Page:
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Why is people's poop brown?
Answer 1:

Poop (or feces) isn’t always brown, but it often is. That’s because of pigments. Pigments are molecules that give things color. If you’re wondering why our bodies would make a pigment just to waste it, good question! The answer is we don’t. But some pigments do wind up as waste products.

This story really starts in our blood. One of the big jobs of blood is to move oxygen from the lungs to our cells. Our red blood cells are filled with a molecule called hemoglobin, which carries the oxygen. Hemoglobin is made of iron and protein.

Our red blood cells are the only cells in our bodies without nuclei (the plural of nucleus). This allows them to carry more hemoglobin. It also means that the red blood cells don’t have instructions for repairing themselves, so they don’t last long, only about 4 months. Our bodies are good at recycling, so when blood cells are old, they break down the hemoglobin and re-use parts of it. The protein is broken down and used to make new proteins. Some of the iron is recycled directly to make new hemoglobin. Some of the parts with iron are changed to something called bilirubin (sounds like “Billy Rueben”).

The next stop for bilirubin could be the kidneys, where it is put into urine. It makes urine yellow. Another path it could take is to be turned into bile by the liver. The liver helps to clean our blood of toxic stuff. The bile that it makes is stored in the gall bladder. When we eat fatty foods, the gall bladder squirts bile into the small intestine to help break up the fat. Some of the bile and the bilirubin it contains keeps going through the small intestine, then the large intestine, and leaves in the feces, giving them the brownish color. Some of the bile might get absorbed into the blood vessels in the walls of the intestines. When this blood goes to the liver for cleaning, the bilirubin is put back into bile for another trip.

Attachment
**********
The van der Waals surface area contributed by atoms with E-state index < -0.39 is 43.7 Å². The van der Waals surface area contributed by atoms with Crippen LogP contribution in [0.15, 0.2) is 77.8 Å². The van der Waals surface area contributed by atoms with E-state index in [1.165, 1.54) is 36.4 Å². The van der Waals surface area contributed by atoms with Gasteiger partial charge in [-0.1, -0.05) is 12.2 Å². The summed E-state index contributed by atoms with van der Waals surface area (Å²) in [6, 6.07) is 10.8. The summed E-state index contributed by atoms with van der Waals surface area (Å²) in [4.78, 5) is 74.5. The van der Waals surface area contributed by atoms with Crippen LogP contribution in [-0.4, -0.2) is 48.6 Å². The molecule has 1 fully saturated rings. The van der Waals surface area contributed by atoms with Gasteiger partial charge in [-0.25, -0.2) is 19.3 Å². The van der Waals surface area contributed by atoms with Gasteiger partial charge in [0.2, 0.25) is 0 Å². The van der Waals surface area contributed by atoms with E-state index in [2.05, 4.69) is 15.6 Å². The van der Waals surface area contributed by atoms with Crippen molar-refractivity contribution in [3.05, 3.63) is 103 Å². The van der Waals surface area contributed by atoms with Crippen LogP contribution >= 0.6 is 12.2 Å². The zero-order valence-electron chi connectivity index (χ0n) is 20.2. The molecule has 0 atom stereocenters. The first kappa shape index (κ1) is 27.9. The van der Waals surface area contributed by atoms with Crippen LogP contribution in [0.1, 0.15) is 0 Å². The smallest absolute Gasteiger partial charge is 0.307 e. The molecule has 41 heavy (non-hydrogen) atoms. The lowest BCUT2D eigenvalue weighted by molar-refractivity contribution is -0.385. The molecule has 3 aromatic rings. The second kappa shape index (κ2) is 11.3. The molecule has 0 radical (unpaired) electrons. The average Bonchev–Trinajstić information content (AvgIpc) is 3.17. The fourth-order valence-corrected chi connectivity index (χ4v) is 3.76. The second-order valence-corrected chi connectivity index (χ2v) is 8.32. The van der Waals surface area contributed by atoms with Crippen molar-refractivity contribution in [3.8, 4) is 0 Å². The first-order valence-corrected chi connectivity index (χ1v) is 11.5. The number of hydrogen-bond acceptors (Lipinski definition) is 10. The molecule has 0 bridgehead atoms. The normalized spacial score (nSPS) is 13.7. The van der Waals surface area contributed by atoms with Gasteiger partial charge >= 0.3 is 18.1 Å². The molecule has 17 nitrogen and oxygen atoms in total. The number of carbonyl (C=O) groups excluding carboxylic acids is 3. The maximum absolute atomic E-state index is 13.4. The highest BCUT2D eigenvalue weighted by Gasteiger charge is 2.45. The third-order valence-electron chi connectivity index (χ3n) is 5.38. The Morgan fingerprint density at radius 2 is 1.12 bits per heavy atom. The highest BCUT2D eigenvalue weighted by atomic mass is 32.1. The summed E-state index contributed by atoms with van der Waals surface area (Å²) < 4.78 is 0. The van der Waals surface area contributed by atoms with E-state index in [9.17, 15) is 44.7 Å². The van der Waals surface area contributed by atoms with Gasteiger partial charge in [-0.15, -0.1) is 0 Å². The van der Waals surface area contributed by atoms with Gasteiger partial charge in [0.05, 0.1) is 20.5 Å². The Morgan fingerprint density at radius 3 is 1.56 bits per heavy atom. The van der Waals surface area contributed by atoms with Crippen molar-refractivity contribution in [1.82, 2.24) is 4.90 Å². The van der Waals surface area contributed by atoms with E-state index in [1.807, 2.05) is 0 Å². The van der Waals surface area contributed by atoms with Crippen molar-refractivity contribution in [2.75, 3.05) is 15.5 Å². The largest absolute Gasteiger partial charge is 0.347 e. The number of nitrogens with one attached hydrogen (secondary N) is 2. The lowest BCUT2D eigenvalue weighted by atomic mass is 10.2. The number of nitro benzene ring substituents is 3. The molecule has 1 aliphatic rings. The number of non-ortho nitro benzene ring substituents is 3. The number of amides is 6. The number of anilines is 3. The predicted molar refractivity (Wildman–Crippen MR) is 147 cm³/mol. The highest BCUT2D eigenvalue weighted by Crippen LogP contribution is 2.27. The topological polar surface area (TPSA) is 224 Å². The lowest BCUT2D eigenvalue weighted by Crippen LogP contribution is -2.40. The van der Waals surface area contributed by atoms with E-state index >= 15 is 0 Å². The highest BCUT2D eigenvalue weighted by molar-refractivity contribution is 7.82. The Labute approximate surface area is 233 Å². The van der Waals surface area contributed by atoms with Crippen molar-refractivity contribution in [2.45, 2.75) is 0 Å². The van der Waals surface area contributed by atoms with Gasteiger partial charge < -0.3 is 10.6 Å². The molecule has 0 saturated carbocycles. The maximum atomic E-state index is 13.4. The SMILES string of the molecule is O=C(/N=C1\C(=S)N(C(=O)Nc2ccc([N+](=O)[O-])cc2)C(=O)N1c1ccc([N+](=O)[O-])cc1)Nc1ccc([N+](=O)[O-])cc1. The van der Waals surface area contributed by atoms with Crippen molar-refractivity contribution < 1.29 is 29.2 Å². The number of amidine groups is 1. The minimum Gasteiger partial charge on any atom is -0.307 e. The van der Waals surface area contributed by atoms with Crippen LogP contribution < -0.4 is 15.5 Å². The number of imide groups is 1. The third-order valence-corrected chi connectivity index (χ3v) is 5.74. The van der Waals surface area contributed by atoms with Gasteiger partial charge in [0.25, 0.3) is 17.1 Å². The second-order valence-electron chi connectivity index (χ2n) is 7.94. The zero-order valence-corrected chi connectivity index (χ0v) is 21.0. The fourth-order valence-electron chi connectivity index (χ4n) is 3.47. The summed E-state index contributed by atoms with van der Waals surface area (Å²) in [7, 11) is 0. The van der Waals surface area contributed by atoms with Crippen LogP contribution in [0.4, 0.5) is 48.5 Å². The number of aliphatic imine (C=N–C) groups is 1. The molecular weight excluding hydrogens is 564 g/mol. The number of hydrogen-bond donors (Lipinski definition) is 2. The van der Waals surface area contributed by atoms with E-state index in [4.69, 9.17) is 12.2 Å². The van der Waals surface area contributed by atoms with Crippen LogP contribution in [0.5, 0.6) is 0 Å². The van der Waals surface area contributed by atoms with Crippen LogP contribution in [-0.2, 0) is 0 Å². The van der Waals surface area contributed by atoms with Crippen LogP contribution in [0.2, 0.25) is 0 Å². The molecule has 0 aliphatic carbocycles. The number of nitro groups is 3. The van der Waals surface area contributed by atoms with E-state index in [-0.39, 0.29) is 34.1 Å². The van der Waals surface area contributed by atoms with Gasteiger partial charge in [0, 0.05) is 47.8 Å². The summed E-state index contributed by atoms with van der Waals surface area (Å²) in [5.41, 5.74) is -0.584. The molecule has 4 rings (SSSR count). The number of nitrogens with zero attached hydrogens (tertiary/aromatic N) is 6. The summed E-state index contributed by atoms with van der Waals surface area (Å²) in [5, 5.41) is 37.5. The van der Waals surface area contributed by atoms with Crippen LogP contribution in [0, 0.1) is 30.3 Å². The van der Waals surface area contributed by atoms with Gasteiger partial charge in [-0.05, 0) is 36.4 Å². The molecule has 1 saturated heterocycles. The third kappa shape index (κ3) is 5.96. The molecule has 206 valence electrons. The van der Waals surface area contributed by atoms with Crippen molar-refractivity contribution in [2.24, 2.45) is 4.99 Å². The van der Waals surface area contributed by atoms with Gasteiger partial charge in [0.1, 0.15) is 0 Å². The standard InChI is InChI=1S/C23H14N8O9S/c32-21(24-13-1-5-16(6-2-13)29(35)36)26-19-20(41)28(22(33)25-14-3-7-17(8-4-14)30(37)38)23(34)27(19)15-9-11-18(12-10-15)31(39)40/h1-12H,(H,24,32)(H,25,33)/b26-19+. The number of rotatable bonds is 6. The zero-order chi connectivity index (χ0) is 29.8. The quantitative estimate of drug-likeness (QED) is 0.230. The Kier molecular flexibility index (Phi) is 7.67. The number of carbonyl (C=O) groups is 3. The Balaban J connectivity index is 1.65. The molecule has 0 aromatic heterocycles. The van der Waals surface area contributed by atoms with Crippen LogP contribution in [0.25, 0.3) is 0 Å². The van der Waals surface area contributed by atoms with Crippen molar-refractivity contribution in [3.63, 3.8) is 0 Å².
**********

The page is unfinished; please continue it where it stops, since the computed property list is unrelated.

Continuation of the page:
What might a doctor learn by knowing about a person’s feces?

If questions like this interest you, you might be interested in studying biology or medicine.


Answer 2:

Poop is basically the stuff your body can't digest or absorb after you eat it. There is also waste from your liver - old red blood cells that have an orange-brown substance called billirubin mixed with yellowish bile. Most of the time, mixing all of this together just results in "brown" - kind of like when your watercolor paints run over into each other and you get "brown."

As you know, if you eat, you poop! Some foods can turn your poop a distinct color. Eating beets tends to make the poop a little purple and eating lost of green leafy veggies like spinach and kale turn it a bit green.



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